In Europe, despite equal treatment laws that mainly concern wages and non-discrimination between individuals, the gendered division of labour is still present: men and women do not work in the same professions and, when they work in similar occupations, their work activity, work experience, opportunities for professional promotion and remuneration are not the same. One of the justifications given for the collective inequalities observed between men and women in the workplace is the stereotype that women are generally assigned to less dangerous and less strenuous tasks. Occupational health policies and prevention practices also continue to be built on a model of gender neutrality of "workers" whose implicit referent is the male worker.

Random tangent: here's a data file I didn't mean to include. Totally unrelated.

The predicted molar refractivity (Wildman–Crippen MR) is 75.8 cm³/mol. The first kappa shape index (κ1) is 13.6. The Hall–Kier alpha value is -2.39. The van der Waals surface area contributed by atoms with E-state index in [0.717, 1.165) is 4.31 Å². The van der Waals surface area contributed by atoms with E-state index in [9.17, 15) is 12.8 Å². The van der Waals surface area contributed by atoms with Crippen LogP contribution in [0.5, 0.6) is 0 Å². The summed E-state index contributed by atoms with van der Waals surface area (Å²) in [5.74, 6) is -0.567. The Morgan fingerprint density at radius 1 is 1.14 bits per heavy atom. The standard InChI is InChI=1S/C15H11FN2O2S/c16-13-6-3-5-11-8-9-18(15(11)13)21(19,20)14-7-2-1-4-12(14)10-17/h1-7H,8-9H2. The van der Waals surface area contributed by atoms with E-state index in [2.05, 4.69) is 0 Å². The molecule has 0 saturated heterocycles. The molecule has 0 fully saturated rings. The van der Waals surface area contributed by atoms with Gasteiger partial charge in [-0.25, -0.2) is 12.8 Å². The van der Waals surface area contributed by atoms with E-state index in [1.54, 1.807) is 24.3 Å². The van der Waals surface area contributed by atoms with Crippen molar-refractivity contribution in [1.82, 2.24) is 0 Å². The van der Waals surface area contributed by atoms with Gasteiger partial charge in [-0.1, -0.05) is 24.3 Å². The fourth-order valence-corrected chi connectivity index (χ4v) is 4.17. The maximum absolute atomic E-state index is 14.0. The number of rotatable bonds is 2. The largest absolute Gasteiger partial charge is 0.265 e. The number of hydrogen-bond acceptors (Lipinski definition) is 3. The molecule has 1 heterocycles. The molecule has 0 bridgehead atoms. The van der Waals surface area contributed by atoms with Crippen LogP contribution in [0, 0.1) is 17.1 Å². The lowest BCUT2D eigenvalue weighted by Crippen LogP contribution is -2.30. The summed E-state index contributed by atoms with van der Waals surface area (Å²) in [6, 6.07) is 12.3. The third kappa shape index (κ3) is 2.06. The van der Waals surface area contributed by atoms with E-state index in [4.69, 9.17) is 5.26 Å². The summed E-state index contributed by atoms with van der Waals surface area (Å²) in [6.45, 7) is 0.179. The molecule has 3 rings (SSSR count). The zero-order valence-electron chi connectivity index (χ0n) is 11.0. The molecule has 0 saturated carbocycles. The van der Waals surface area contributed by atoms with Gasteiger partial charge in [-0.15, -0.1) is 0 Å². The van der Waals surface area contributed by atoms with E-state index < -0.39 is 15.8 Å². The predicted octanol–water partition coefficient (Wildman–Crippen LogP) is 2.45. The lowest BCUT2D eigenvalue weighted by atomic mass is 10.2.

This is why it is useful to analyse the obstacles and resistances to taking into account the gender dimension in occupational health, to produce data and studies to enrich knowledge on the differences in working conditions between men and women and their impacts on their health, and to propose interesting examples and alternatives. These are the objectives of this book.